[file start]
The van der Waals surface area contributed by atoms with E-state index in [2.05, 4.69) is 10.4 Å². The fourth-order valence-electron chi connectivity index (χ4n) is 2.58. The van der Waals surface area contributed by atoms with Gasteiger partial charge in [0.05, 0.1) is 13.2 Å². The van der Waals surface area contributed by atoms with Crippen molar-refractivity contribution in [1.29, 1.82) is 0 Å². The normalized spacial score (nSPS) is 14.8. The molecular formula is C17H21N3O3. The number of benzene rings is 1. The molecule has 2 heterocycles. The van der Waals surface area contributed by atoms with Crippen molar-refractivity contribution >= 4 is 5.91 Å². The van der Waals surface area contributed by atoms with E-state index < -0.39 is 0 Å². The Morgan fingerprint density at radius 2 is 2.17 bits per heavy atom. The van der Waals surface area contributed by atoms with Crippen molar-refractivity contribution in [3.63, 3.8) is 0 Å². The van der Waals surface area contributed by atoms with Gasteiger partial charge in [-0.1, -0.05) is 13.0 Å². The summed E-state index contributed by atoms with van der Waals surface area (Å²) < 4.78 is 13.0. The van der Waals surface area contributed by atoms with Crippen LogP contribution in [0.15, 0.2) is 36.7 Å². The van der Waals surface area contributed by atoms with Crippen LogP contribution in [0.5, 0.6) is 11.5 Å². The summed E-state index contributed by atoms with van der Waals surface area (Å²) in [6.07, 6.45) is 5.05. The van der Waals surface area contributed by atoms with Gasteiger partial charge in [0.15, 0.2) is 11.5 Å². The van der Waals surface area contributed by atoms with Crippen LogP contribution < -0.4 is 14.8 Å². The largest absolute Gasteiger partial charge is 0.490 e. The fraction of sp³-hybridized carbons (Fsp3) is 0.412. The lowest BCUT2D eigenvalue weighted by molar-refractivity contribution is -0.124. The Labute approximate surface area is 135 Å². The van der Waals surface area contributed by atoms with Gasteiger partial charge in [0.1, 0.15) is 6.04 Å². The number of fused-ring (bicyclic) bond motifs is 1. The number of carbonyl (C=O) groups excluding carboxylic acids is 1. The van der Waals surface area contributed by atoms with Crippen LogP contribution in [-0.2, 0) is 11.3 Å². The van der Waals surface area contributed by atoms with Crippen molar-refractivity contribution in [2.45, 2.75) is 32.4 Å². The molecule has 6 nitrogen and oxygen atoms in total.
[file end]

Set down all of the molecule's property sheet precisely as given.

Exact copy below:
The van der Waals surface area contributed by atoms with E-state index in [2.05, 4.69) is 10.4 Å². The fourth-order valence-electron chi connectivity index (χ4n) is 2.58. The van der Waals surface area contributed by atoms with Gasteiger partial charge in [0.05, 0.1) is 13.2 Å². The van der Waals surface area contributed by atoms with Crippen molar-refractivity contribution in [1.29, 1.82) is 0 Å². The normalized spacial score (nSPS) is 14.8. The molecular formula is C17H21N3O3. The number of benzene rings is 1. The molecule has 2 heterocycles. The van der Waals surface area contributed by atoms with Crippen molar-refractivity contribution >= 4 is 5.91 Å². The van der Waals surface area contributed by atoms with E-state index < -0.39 is 0 Å². The Morgan fingerprint density at radius 2 is 2.17 bits per heavy atom. The van der Waals surface area contributed by atoms with Crippen molar-refractivity contribution in [3.63, 3.8) is 0 Å². The van der Waals surface area contributed by atoms with Gasteiger partial charge in [-0.1, -0.05) is 13.0 Å². The summed E-state index contributed by atoms with van der Waals surface area (Å²) < 4.78 is 13.0. The van der Waals surface area contributed by atoms with Crippen LogP contribution in [0.15, 0.2) is 36.7 Å². The van der Waals surface area contributed by atoms with Crippen LogP contribution in [0.5, 0.6) is 11.5 Å². The summed E-state index contributed by atoms with van der Waals surface area (Å²) in [6.07, 6.45) is 5.05. The van der Waals surface area contributed by atoms with Gasteiger partial charge in [0.15, 0.2) is 11.5 Å². The van der Waals surface area contributed by atoms with Crippen LogP contribution < -0.4 is 14.8 Å². The largest absolute Gasteiger partial charge is 0.490 e. The fraction of sp³-hybridized carbons (Fsp3) is 0.412. The lowest BCUT2D eigenvalue weighted by molar-refractivity contribution is -0.124. The Labute approximate surface area is 135 Å². The van der Waals surface area contributed by atoms with Gasteiger partial charge in [0.1, 0.15) is 6.04 Å². The number of fused-ring (bicyclic) bond motifs is 1. The number of carbonyl (C=O) groups excluding carboxylic acids is 1. The van der Waals surface area contributed by atoms with Crippen LogP contribution in [-0.2, 0) is 11.3 Å². The van der Waals surface area contributed by atoms with Crippen molar-refractivity contribution in [2.45, 2.75) is 32.4 Å². The molecule has 6 nitrogen and oxygen atoms in total.